Does Grade Inflation in High School Affect Mental Health in University?

From an early age, we’re often asked the question: “What do you want to be when you grow up?”

At first, our answers are usually visions of grandeur; choices range from an astronaut, the Prime Minister of Canada, an NHL hockey player, and the list goes on. We progress through elementary school holding on to a few of those dreams, and by high school it becomes apparent whether or not they can become a reality. By the end of high school, our grades, not our lofty ambition, are now the primary indicators of our success. As students in today’s high pressure world, our decisions are often heavily influenced by our parents, our peers, and our teachers

University enrolment in Canada has increased substantially over the past decade
University enrolment in Canada has increased substantially over the past decade

University enrolment has increased quite substantially in North America since the year 2000, and tuition fees also continue to rise along with it. More and more students are being pushed into university, with the prospect of landing a good career as the primary motivation, although many students are mislead in this assumption. It is not a mystery that number of jobs for new university graduates are not as plentiful as the new graduates, yet students still blindly push on from high school into university each year. Grade inflation is largely to blame, as the number of students graduating with an A average is a staggering 60%,which is a 40% increase from 1980. Today, over 10% of students graduate with an A+ average.

There are two parties to blame here:

i) Universities that have continually increased their acceptance averages due to more intense competition and and increase in the number of applications.

ii) Competition and student narcissism have created high pressure environments for high school teachers, who have are often pressured by students or their parents to increase students’ grades so that more of them can meet these acceptance criteria.

Entrance scholarships are also a significant factor for top performing students who are entering university, with many universities offering guaranteed scholarships based solely on academic merit. With this gross increase in the amount of high achiever students, that’s a lot of money to be dished out.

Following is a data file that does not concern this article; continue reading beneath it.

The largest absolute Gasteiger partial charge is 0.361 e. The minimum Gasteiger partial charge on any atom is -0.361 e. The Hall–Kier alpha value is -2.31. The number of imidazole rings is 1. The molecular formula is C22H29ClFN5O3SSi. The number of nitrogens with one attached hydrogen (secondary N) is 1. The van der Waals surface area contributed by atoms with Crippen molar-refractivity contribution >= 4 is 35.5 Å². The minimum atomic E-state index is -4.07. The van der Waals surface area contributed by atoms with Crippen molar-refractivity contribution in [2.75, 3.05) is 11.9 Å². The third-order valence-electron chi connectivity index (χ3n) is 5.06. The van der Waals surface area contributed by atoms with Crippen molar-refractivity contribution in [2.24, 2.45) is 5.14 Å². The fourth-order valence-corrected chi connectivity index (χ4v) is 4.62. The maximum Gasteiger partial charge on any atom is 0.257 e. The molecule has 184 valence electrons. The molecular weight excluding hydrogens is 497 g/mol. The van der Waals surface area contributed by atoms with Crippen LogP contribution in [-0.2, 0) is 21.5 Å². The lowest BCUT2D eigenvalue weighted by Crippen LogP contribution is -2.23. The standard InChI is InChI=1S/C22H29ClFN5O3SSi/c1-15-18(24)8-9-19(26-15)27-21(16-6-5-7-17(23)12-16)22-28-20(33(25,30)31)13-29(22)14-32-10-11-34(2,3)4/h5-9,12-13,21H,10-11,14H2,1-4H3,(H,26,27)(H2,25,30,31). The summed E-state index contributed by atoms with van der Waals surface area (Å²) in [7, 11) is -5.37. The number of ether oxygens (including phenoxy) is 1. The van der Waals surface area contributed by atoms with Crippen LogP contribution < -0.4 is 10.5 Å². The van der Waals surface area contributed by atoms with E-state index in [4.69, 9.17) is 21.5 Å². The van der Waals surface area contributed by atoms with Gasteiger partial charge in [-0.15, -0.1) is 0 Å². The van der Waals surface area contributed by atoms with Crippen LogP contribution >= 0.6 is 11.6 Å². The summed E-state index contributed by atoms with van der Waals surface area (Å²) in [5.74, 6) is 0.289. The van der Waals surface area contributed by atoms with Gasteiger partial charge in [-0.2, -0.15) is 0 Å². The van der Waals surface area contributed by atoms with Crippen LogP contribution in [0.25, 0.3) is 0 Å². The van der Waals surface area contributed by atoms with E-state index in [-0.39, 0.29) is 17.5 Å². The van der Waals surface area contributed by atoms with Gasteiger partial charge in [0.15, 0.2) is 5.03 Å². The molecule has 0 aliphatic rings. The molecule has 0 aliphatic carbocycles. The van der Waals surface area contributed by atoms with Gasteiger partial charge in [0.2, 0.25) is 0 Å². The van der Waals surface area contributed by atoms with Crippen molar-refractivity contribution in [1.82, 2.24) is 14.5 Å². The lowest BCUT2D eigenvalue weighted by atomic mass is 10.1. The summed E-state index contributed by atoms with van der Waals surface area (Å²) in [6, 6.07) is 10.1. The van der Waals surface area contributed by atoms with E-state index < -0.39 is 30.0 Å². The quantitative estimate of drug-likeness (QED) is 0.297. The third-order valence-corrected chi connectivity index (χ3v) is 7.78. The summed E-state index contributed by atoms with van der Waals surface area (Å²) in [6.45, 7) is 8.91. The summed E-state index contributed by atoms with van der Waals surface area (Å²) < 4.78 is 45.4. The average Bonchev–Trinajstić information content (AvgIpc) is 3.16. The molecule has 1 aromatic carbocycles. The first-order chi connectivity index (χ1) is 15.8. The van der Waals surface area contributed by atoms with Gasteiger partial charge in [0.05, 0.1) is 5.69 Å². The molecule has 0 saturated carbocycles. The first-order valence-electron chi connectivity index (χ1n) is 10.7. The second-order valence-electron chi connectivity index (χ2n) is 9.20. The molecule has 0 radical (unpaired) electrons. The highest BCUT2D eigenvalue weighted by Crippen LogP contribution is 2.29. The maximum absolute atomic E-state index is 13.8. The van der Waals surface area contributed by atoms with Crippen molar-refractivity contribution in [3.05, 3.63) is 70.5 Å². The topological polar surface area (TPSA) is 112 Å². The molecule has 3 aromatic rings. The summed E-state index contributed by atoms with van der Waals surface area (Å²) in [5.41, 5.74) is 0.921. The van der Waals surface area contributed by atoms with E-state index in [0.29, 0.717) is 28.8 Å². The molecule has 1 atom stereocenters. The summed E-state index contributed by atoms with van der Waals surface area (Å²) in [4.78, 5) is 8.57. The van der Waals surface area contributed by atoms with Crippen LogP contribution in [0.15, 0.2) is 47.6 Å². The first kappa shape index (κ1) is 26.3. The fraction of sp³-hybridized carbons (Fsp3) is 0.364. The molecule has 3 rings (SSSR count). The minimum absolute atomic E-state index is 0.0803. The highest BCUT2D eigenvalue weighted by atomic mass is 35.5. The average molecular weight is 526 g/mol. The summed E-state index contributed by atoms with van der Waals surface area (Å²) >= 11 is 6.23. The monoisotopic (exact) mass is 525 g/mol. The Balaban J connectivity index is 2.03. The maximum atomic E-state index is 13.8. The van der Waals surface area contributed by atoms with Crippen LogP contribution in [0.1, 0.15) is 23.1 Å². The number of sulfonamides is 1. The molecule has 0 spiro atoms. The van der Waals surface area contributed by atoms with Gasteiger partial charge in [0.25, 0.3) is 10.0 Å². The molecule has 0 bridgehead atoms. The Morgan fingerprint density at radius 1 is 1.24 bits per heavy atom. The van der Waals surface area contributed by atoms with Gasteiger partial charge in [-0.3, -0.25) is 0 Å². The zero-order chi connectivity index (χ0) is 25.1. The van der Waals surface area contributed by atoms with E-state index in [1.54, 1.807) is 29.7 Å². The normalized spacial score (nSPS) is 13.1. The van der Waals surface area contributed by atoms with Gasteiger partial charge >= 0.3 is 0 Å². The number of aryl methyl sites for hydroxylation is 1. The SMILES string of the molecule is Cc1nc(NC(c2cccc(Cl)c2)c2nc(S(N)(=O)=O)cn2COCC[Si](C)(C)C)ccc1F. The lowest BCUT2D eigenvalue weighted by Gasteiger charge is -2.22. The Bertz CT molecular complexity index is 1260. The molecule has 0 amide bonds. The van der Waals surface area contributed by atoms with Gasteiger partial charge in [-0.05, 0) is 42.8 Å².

The problem with grade inflation in high school is that it conditions students to be used to achieving high grades even though their quality of work may not necessarily reflect that. Students progress through 4 years of high school programs with relative ease and little sense of competition, only to be overwhelmed when they get to university. These students then have to compete with 900 other students who have grades just as good as theirs, and with class averages hovering in the low to mid 70s, something (or someone) has gotta give.

Competition for high grades becomes that much more intense, and high levels of stress set in at a very early age. When faced with the prospect that their once lofty career dreams are disappearing faster than a hot cup of coffee during exam season, the average 17 or 18 year old simply cannot cope, and this is where the mental health of students begins to wane.

I believe that the reason that we have experienced a spike in mental health issues in the past ten years at university is the fact that universities and high schools are sending the wrong message to students. There should not be the pressure to only be admitted to a program if you have a lofty high school average, but at the same time, high school teachers should have more accountability and grade students accordingly. I’m not suggesting all teachers are guilty of this, but regardless, a new standardization needs to come into play, and perhaps it is time that high school education became more difficult in the academic stream.

Perhaps universities shouldn’t offer as many scholarships that do not require an application, as this just heightens the incentive for teachers to inflate grades so their students can receive entrance scholarships. If we alleviate this pre-disposition to such inflated of levels success at the high school level, then perhaps students will gain coping skills at an earlier age and be able to deal with the hardships of university easier. Basically, high school has become too soft, and so have the graduates.

Grade inflation and lofty entrance averages have combined to negatively impact the mental health of students at university
Grade inflation and lofty entrance averages have combined to negatively impact the mental health of students at university

If we challenge our high school students with a more demanding curriculum, in addition to producing grades that more accurately depict students’ efforts, we will also produce better students in the way they approach challenges and cope with stress. By grading students on a scale of 0-100, we have essentially put a cap on achievement and merit.

What if we altered the scale such that achieving a 90 or even a 95 was something that could only be accomplished with an effort that was truly ingenious in nature?

What if we challenged students to shoot for that almost unattainable goal, in the hopes that they would truly be celebrated for their efforts?